After orientation and a quick shower following such a long day of flying, on Philip’s recommendation we landed at Adolfo’s Restaurant. Located on Frenchman between Royal and Chartres at the edge of the Faubourg Marigny, this Italian-Creole fusion restaurant was tucked into the second floor of a bar, yet had a neighborly feel to it. Veal, lamb and an assortment of fish reined the menu with their respective sauces. I chose the plat du jour – yes that is the dish of the day – grouper topped with ocean sauce, a trio of crawfish, shrimp and crab in a decadent Creole spiced cream sauce that smothered the fish, without overpowering it. The food at Adolfo’s set a high note for the rest of our stay but it really was their local home felt atmosphere and beyond courteous service that took it to the next level. After dinner, we meandered amongst the streets of the French Quarter, dropping into the various jazz clubs, sipped on Hurricanes which hit me like, umm well a hurricane. T’was the eve of Devil’s Night and locals with their drink in hand, already started prowling the streets in costume.

The next morning began our wake up ritual of coffee and a soak in the hot tub to ease ourselves into our day, before heading over to Schiro’s for lunch, another Philip suggestion. The special on Fridays at Schiro’s is the cat fish platter. Jay ordered Gumbo and fried oysters, Donna ordered hush-puppies and a panini, Jon ordered the crawfish sausage Po’boy, Stu and myself both had the Friday’s special, and being the close-knit group that we are the dishes were always communal. The oysters and the hush-puppies were the first dishes to come out. Having never eaten a cooked oyster, I was especially curious about tasting them. They were perfectly breaded and crunchy on the outside, and delightfully soft in the middle – cooked to perfection. The hush-puppies were also crunchy on the outside, nice and fluffy inside. The Gumbo was everything it should be: spicy and comforting. Then came the mains: the catfish was moist but crispy on the outside, served with potato salad which was just what one would expect but nothing more. The one bite of the Po’boy that I tasted was a heavenly messiness but the interesting point was the crawfish sausage – you do not eat that every day and of the four days we spent in N’Orleans it was the only one we’d seen as we perused various menus. We washed it all down with some Bloody Mary’s and set off for a day of touring. On top of offering a fantastic lunch, Schiro’s also keeps a store in the back, offering a variety of snacks, beers and liquors.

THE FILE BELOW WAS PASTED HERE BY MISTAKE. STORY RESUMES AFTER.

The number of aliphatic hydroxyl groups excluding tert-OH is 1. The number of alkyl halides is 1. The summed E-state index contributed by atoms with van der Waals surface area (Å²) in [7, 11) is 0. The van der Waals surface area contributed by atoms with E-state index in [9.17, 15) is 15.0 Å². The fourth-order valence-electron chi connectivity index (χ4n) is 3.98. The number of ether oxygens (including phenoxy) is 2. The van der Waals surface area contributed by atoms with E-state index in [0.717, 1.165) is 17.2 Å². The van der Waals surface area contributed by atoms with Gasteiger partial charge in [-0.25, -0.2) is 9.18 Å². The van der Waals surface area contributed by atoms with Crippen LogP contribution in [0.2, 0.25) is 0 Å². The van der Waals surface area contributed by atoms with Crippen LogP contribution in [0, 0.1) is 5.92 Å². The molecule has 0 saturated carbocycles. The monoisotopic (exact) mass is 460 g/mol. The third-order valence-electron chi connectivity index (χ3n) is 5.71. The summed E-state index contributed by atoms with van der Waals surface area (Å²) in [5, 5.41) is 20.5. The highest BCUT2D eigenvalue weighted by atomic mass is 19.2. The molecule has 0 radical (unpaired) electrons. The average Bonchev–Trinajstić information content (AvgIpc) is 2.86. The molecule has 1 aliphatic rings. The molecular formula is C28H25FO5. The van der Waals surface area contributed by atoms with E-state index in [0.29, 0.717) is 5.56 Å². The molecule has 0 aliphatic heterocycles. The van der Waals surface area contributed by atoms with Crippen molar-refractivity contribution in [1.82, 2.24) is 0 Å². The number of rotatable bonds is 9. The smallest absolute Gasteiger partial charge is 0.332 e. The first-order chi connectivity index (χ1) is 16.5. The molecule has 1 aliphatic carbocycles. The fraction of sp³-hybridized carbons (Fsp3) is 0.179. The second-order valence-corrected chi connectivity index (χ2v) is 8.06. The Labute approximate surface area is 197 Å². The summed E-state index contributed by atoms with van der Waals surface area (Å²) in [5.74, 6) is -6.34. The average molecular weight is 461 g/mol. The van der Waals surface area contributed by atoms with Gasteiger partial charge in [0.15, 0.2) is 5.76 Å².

After walking through the French Market, Jackson Square and along the Mississippi, we headed to Café du Monde for a café au lait and a taste of their famous beignets. The perfect mid-afternoon snack; these fritters were coated in an avalanche of icing sugar really are as good as any guide says. We were lucky enough to show up in between crowds because every other time that I walked by, line-ups snaked around the block.

Dinner at le Père Antoine, located in the French Quarter at the corner of Royal and St-Ann’s, was beyond disappointing. I ordered the Creole sampler which included red beans and rice (usually Monday’s special anywhere you go in New Orleans), a pathetic shrimp Creole and a sad looking portion of jambalaya. The only good thing about that place is its location and our corner window table that was a prime spot for people watching. Overstuffed and unsatisfied, we all went for a much needed stroll but after witnessing the effervescence of Devil’s Night on Bourbon Street, we headed back to the B&B to rest up for Halloween.

Halloween day! It’s 11 am and we’re sitting at a Café/Bakery – yet another Phillip recommendation – where Jon really, really wanted to have the crab omelet. As I was savoring my shrimp étouffée and poached egg over organic grits, costumed ghouls and gals were already haunting the streets. My conclusion: I do not like grits; not saying they were bad tasting, I simply did not like them. I would have gladly enjoyed the rest of my dish served with only the perfectly baked biscuit it came with.

Being Halloween and all, we just had to visit the Lafayette cemeteries to get in the mood and explore these famed eerie gems. In the afternoon before heading back to the B&B to get dressed up, we hit up Turtle Bay located on Decatur Street, one of the main bar strips treaded by the locals. This pub has over twenty taps, eleven of which are reserved for local brews. The main brewery is Abita and they do standard ales, as well as more interesting mixes. Some of my favorite included the Southern Pecan, a nut-brown type of ale, and the Turbo Dog, a stout.